Pakenham: Don’s Meat Market (Main St.)
Perth: The Office (Wilson St. E.)

Tickets may also be reserved through MVFN’s Brenda Boyd (613) 256-2706,  and  picked up and paid for at the door. We ask that all those reserving tickets please commit to picking them up as MVFN must pay banquet costs for all reserved tickets!

 Above: This painting by John James Audubon, 1785-1851) shows a family
 of pileated woodpeckers. These are the largest woodpeckers in the forests of Lanark County.

The Mississippi Valley Field Naturalists (MVFN) will hold their third annual Spring Gathering banquet May 17. The evening will feature a keynote presentation—World of Woodpeckers—by Dan Schneider, biologist, writer and senior interpreter with the Grand River Conservation Authority.

The world of woodpeckers is indeed large. But, as Woody Woodpecker would say, “ah-ha-ha—ha—ha!” MVFN’s Spring Gathering presentation will be limited to avian creatures with bills for tree drilling and drumming, and long sticky tongues for extracting food, but will not cover the British rugby team, or Woodpeckers from Space!

There are over 200 species in the woodpecker family, the Picidae. Spread around the globe, they include four main groups: piculets, wrynecks, sapsuckers, and true woodpeckers. Interestingly, though, none is found in Australia, New Zealand, or Madagascar. Why? Woodpeckers are uniquely specialized for their wood hammering habits. They hammer on trees at a rate of 15 to 20 times per second—a rate of fire nearly twice as fast as a sub-machine gun. Not only that, their brains are subjected to deceleration impact forces of up to 1500 g (g = force of gravity) with each blow. Consider that a football player would receive concussion injuries from a force only 1/100 as strong, survivable car crashes rarely exceed 100 g, and airplane black boxes are designed to survive only about 1,000 g! The design of woodpecker’s heads is inspiring the development of new shock-absorbing systems for electronics and humans.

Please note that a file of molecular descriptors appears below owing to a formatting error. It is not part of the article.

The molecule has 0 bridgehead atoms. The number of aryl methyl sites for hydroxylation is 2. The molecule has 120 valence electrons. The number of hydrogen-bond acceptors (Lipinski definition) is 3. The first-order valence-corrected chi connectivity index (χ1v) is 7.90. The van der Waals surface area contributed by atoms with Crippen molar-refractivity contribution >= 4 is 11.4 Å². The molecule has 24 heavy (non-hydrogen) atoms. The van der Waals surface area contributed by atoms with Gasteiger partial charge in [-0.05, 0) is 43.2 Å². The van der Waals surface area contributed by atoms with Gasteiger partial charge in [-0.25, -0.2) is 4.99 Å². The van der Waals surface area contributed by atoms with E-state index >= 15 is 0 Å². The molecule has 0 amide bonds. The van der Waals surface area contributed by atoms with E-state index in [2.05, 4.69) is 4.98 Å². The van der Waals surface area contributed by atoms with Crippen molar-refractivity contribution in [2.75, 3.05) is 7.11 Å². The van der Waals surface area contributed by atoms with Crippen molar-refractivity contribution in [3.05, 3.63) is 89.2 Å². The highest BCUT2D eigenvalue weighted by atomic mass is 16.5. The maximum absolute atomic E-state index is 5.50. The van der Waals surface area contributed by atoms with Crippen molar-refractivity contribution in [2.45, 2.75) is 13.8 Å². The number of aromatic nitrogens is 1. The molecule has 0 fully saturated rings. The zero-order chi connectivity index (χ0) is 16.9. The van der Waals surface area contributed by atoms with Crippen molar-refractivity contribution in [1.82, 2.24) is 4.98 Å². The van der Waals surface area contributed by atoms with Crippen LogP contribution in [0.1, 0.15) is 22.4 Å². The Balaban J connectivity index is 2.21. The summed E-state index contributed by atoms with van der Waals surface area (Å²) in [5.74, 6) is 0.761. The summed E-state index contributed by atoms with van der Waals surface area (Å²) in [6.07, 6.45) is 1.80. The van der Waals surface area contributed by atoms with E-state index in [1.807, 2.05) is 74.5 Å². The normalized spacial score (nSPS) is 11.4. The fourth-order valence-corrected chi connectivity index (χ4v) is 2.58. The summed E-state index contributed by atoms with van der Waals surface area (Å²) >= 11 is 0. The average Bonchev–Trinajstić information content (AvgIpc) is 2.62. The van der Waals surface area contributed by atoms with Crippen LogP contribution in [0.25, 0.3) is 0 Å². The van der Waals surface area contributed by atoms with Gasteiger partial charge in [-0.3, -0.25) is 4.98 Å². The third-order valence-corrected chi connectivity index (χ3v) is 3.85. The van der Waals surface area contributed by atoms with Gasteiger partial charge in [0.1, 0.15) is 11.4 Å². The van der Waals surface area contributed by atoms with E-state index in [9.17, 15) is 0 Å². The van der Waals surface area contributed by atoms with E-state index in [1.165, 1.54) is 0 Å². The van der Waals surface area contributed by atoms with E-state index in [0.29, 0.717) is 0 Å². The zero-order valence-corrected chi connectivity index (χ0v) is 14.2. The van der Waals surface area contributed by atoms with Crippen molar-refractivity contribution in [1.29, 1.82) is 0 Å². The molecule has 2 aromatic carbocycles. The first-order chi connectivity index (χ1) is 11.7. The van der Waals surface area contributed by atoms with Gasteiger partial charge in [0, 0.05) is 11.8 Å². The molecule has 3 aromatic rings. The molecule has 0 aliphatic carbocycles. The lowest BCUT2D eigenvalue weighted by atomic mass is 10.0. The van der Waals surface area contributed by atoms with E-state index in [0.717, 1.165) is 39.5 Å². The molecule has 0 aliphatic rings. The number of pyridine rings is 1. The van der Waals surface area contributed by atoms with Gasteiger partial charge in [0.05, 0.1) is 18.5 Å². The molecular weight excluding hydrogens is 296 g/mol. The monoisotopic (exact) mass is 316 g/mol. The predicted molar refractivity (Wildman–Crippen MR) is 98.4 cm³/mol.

There are many things about woodpeckers that bear further investigation beyond why they don’t end up with extreme headaches from hitting their heads against trees or blindness from the flying wood chips. For example, since woodpeckers’ bills are not very long, how do they fit their much longer tongues inside them? And what about their their zygodactyl feet?

MVFN invites you to Spring Gathering 2012 to expand your appreciation for this novel ornithological assembly beyond downy, hairy and pileated and to celebrate spring with a delicious banquet at a gathering with others who care about nature. Dan will share his love for these magnificent avian creatures and tell us more about their distinctive features, ecology, and conservation. He will give us a global tour, a continental perspectve, and tell us about species that live around us.

MVFN’s Spring Gathering 2012 will take place Thursday May 17, 2012 at Almonte Civitan Community Hall, 500 Almonte St. (just west of Highway 29), Almonte. The reception will begin at 6:00 pm, and at 6:45 the banquet followed by the presentation will take place. Tickets ($30), which must be purchased in advance by Friday, May 11, will be available in Almonte at Gilligallou Bird (Heritage Court, Mill St.), in Carleton Place at Read’s Book Shop (Lansdowne Ave.), in Lanark at Lanark Living Realty (George St.), in Pakenham at Don’s Meat Market (Main St.) and in Perth at The Office (Wilson St. E.). Please contact MVFN’s Brenda Boyd at (613) 256- 2706 for further information.

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FULL-SIZED  CALENDAR WITH DETAILS

MVFN natural history talks:  7:30 pm on third Thursdays of Jan, Feb, March, April,  Sept, Oct, and Nov at Almonte United Church, 106 Elgin St. Almonte ON. All welcome! Non-members $5.